Monday, March 17, 2008

I Love NH!

Four bills on abortion voted down

Monitor staff

Mar 14, 2008

The House yesterday quashed four bills that would regulate abortions for minor girls, with Democratic leaders saying the proposals don't do enough to ensure the rights and privacy of teenagers in desperate situations.

Two of the bills would mandate that parents be informed before a minor daughter's abortion, while another would require that parents consent to the procedure. A fourth would require abortion providers to check the residency of teens before performing the procedure to be sure their clients aren't evading laws of their home states. All four bills failed by wide margins.

The parental notification debate has become a perennial one in New Hampshire. In 2003, the state passed a parental notification law that never took effect due to court challenges. The U.S. Supreme Court ruled that the law must contain a health exception; last year, the Legislature repealed the law rather than rewrite it.

This year, Rep. Fran Wendelboe returned with a parental notification bill that contains an explicit health exception. She called hers a "constitutional bill, a fresh start."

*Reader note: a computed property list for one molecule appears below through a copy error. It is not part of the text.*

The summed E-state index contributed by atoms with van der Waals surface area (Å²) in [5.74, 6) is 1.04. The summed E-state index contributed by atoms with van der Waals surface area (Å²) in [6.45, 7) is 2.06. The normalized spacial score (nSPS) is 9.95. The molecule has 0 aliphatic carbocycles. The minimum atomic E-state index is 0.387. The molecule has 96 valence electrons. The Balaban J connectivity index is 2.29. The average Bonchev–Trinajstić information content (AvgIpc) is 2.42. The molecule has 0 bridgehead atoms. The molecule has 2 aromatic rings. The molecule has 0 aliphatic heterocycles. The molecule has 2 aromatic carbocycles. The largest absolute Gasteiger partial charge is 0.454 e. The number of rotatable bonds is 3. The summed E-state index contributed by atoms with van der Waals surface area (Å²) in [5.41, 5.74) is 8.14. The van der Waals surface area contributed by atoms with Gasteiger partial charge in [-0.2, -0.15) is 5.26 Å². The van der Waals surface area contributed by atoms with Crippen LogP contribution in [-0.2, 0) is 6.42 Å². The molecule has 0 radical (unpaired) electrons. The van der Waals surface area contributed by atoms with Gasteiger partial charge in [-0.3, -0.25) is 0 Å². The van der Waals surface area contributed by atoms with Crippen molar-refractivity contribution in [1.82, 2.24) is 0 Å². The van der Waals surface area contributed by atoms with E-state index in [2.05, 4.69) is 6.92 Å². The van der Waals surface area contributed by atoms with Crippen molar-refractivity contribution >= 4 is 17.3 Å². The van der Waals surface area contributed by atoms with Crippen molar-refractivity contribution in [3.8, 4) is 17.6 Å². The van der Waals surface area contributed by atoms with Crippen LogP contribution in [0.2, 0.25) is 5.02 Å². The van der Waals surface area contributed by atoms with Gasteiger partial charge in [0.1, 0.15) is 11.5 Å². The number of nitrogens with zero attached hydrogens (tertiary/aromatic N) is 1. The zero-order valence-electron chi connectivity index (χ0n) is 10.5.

Republicans said they had worked in good faith to craft a bill that would pass constitutional muster. "We operated under the assumption that if we made the appropriate adjustments . . . that this House would do the right thing," said D.J. Bettencourt, a Salem Republican. "I hope we were not wrong."

But Democrats countered that the exception provided in the bill for girls who can't talk to their parents - they could appear before a judge - didn't do enough to ensure girls' privacy. Moreover, opponents argued, the state shouldn't intervene in private family matters and can't pass a law that would make all family relationships healthy.
"Mandating parental notification for all young women seeking an abortion will not protect the teens who live in family situations that are troubled at best," said Bette Lasky, a Nashua Democrat.

The parental notification bill failed, 190-128. A broader bill that would require medical professionals to notify parents when treating a minor fell 207-111. The parental consent bill also failed, 211-109.

Out-of-state minors were the focus of another bill, which would have required abortion providers to look up and follow the laws of the girls' home states.

Most other states have either parental notification or parental consent laws - by Wendelboe's tally, 82 percent do - and Republicans argued that New Hampshire should honor those. "New Hampshire is in danger of becoming an abortion destination state," said Rep. Gregory Sorg, an Easton Republican.

But Democrats argued that the bill would force abortion providers to have encyclopedic knowledge of other states' laws and that the law could affect the rights of college students, among others. The bill failed, 210-106.

Yesterday's bills aren't the last word on abortions for minors this session. A Democratic-backed bill that would require minors to have a counseling session with a licensed professional before getting an abortion is advancing in the Senate. That bill, which has split pro-choice groups, cleared a Senate committee this week and will go to the Senate floor next week.

*I like to call this the common sense state :)*

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